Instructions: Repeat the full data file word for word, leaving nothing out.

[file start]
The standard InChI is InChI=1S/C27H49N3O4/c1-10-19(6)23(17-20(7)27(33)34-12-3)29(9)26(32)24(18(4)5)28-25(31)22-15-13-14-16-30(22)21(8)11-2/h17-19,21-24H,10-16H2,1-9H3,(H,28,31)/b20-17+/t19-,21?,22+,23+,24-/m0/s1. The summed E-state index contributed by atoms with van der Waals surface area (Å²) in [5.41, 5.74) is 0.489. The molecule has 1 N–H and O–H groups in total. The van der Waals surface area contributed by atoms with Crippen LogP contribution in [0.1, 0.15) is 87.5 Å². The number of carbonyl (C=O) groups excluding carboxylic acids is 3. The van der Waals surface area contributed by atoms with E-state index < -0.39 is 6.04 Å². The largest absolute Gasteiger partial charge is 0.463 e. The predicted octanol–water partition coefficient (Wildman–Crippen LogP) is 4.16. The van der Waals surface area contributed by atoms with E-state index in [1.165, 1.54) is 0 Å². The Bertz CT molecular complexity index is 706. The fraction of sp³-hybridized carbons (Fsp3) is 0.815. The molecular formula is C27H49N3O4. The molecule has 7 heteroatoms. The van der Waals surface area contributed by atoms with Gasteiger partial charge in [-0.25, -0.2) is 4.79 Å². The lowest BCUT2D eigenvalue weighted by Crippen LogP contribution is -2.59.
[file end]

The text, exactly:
The standard InChI is InChI=1S/C27H49N3O4/c1-10-19(6)23(17-20(7)27(33)34-12-3)29(9)26(32)24(18(4)5)28-25(31)22-15-13-14-16-30(22)21(8)11-2/h17-19,21-24H,10-16H2,1-9H3,(H,28,31)/b20-17+/t19-,21?,22+,23+,24-/m0/s1. The summed E-state index contributed by atoms with van der Waals surface area (Å²) in [5.41, 5.74) is 0.489. The molecule has 1 N–H and O–H groups in total. The van der Waals surface area contributed by atoms with Crippen LogP contribution in [0.1, 0.15) is 87.5 Å². The number of carbonyl (C=O) groups excluding carboxylic acids is 3. The van der Waals surface area contributed by atoms with E-state index < -0.39 is 6.04 Å². The largest absolute Gasteiger partial charge is 0.463 e. The predicted octanol–water partition coefficient (Wildman–Crippen LogP) is 4.16. The van der Waals surface area contributed by atoms with E-state index in [1.165, 1.54) is 0 Å². The Bertz CT molecular complexity index is 706. The fraction of sp³-hybridized carbons (Fsp3) is 0.815. The molecular formula is C27H49N3O4. The molecule has 7 heteroatoms. The van der Waals surface area contributed by atoms with Gasteiger partial charge in [-0.25, -0.2) is 4.79 Å². The lowest BCUT2D eigenvalue weighted by Crippen LogP contribution is -2.59.